Each show’s application process will be different, but most will tell you that your photos are key in the jury process. Do not ignore this. Taking a few extra minutes to clean up your photos, or paying a professional photographer to shoot your work, OR taking a class on photography will take you a LONG WAY! Most shows jury with a panel of people who spend HOURS AND HOURS looking through hundreds of photos. If yours are blurry, dark, or don’t tell a clear story about your work, you may be disqualifying yourself right out of the gate.
- Show your work clearly so the jurors aren’t wondering exactly what your work is.
- Show your range of products, BUT…
- Have a focus. If your work is all over the place, the jurors may have a hard time discerning what it is you do, what makes you special, what you plan on bringing to the show, or which vendors you would be competing with for a spot.
- Represent your work as best as possible.
Putting energy into your photos really increases your chances of getting into a show. It’s worth all the time and/or money, for reals.
After that, read through the application thoroughly, and follow the directions. If they say 5 photos only, don’t add an extra for good measure. It’s your responsibility to choose what represents you best, not the jurors. Again, they are looking through hundreds of applications, so it will serve you well to make their job easier.
If you get in, what happens next?
Booth display is another daunting task for many vendors. As a starting point, check out the awesome design blogs out in the world. There are tons of inexpensive and fast display ideas that can really add a lot of character to your booth. A lot of craft shows even have their own Flickr pools to peruse. Looking through these can really help you plan out some solid ideas.
Practice: if you have never had a booth at a show before, set up your booth display at home, before the big day. Many times you may only have a few hours to set up at the show, which may seem like plenty, but especially your first few times, it may take longer. Do a full set up at home (don’t cut any corners!), take a picture, and then put everything in large bins, ready by the door. Clearly label boxes, bins, etc. so you’ll know where everything is at a glance once you’re there, and won’t have to spend valuable time searching for specific components. The less you have to stress about on the big day, the better!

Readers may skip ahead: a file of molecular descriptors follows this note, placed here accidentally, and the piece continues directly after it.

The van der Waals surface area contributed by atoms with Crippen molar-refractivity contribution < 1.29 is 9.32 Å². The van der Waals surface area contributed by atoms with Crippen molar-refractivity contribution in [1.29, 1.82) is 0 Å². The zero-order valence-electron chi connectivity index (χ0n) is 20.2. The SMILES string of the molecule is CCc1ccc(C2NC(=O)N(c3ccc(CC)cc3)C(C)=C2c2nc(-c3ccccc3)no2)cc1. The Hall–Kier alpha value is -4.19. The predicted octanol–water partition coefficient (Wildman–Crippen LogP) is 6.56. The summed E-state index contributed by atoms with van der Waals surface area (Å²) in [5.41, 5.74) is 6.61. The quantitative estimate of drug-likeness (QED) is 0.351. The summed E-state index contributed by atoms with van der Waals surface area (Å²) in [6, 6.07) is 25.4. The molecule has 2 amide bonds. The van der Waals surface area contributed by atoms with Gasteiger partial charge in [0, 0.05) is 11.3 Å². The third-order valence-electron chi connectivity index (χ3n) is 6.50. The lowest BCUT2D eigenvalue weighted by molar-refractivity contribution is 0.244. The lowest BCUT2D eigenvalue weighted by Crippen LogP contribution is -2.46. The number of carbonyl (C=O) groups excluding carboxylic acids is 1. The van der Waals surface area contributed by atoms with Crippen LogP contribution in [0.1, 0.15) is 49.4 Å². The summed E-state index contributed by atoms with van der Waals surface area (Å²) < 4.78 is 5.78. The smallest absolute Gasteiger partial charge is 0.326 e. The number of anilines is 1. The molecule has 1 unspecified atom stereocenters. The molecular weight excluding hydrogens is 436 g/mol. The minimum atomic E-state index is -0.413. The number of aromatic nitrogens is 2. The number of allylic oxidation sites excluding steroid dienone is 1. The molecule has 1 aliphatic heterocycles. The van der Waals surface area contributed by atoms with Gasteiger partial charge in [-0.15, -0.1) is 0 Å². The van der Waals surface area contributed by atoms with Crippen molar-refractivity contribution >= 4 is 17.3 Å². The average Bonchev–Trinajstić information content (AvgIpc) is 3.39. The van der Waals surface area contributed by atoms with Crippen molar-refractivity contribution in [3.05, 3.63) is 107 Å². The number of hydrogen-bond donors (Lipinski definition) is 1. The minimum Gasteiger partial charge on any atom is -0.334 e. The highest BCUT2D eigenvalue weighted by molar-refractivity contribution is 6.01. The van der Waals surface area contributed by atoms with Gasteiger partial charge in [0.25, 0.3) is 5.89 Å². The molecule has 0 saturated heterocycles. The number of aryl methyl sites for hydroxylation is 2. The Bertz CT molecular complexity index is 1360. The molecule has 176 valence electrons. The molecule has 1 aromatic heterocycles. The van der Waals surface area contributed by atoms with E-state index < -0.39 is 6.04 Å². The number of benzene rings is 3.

Remember to bring:
- Enough change for the show.
- A calculator (will you be adding sales tax on to your prices, or will it be included?)
- Signage indicating your policies (Do you take credit cards? May customers try items on? Do you have samples that you’re offering?)
- Sun screen if you will be outdoors
- Extra supplies: pens, tape, post-its, last-minute sign-making supplies, labels, tags, etc.
- Help! UCU has awesome volunteers who help vendors out with bathroom breaks, etc., but there are a lot of vendors, and they can’t be guaranteed to be available when you need them. (And many shows don’t offer this service at all.) Bribing some friends to sit in your booth with you and take over if you need is always a good option to have.
Then you just got to sit back and enjoy!
If you are new to the craft scene or not there quiet yet, School House Craft will be focusing, in-depth, on a lot of these topics. From photography classes to choosing craft shows, to trade shows, this conference is a great way to learn from the experts!